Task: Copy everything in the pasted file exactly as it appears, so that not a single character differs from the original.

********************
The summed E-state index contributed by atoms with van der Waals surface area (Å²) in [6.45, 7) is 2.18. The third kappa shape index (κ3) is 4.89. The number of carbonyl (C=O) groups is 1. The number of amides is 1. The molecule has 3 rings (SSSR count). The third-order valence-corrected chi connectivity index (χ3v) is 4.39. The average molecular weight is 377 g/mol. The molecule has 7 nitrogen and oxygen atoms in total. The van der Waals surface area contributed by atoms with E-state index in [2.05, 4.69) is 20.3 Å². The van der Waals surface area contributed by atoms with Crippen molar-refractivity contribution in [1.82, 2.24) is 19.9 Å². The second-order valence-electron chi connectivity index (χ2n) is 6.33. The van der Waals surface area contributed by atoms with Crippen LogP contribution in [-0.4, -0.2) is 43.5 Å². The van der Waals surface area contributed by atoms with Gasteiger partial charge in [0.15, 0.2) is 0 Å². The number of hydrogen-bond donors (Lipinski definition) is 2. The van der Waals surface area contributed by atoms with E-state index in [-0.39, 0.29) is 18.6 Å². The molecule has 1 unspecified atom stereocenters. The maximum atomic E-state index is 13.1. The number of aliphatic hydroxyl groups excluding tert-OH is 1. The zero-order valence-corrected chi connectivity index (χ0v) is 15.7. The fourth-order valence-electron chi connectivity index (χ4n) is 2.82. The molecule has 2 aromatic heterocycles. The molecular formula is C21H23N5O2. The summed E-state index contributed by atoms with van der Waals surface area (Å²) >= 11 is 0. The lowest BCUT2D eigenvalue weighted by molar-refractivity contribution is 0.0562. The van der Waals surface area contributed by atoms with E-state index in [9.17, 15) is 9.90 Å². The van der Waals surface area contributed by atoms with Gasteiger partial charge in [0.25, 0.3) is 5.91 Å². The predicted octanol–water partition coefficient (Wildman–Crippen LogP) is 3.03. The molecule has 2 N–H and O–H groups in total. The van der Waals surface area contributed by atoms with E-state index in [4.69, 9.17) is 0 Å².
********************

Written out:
The summed E-state index contributed by atoms with van der Waals surface area (Å²) in [6.45, 7) is 2.18. The third kappa shape index (κ3) is 4.89. The number of carbonyl (C=O) groups is 1. The number of amides is 1. The molecule has 3 rings (SSSR count). The third-order valence-corrected chi connectivity index (χ3v) is 4.39. The average molecular weight is 377 g/mol. The molecule has 7 nitrogen and oxygen atoms in total. The van der Waals surface area contributed by atoms with E-state index in [2.05, 4.69) is 20.3 Å². The van der Waals surface area contributed by atoms with Crippen molar-refractivity contribution in [1.82, 2.24) is 19.9 Å². The second-order valence-electron chi connectivity index (χ2n) is 6.33. The van der Waals surface area contributed by atoms with Crippen LogP contribution in [-0.4, -0.2) is 43.5 Å². The van der Waals surface area contributed by atoms with Gasteiger partial charge in [0.15, 0.2) is 0 Å². The number of hydrogen-bond donors (Lipinski definition) is 2. The van der Waals surface area contributed by atoms with E-state index in [-0.39, 0.29) is 18.6 Å². The molecule has 1 unspecified atom stereocenters. The maximum atomic E-state index is 13.1. The number of aliphatic hydroxyl groups excluding tert-OH is 1. The zero-order valence-corrected chi connectivity index (χ0v) is 15.7. The fourth-order valence-electron chi connectivity index (χ4n) is 2.82. The molecule has 2 aromatic heterocycles. The molecular formula is C21H23N5O2. The summed E-state index contributed by atoms with van der Waals surface area (Å²) >= 11 is 0. The lowest BCUT2D eigenvalue weighted by molar-refractivity contribution is 0.0562. The van der Waals surface area contributed by atoms with E-state index in [9.17, 15) is 9.90 Å². The van der Waals surface area contributed by atoms with Gasteiger partial charge in [0.25, 0.3) is 5.91 Å². The predicted octanol–water partition coefficient (Wildman–Crippen LogP) is 3.03. The molecule has 2 N–H and O–H groups in total. The van der Waals surface area contributed by atoms with E-state index in [4.69, 9.17) is 0 Å².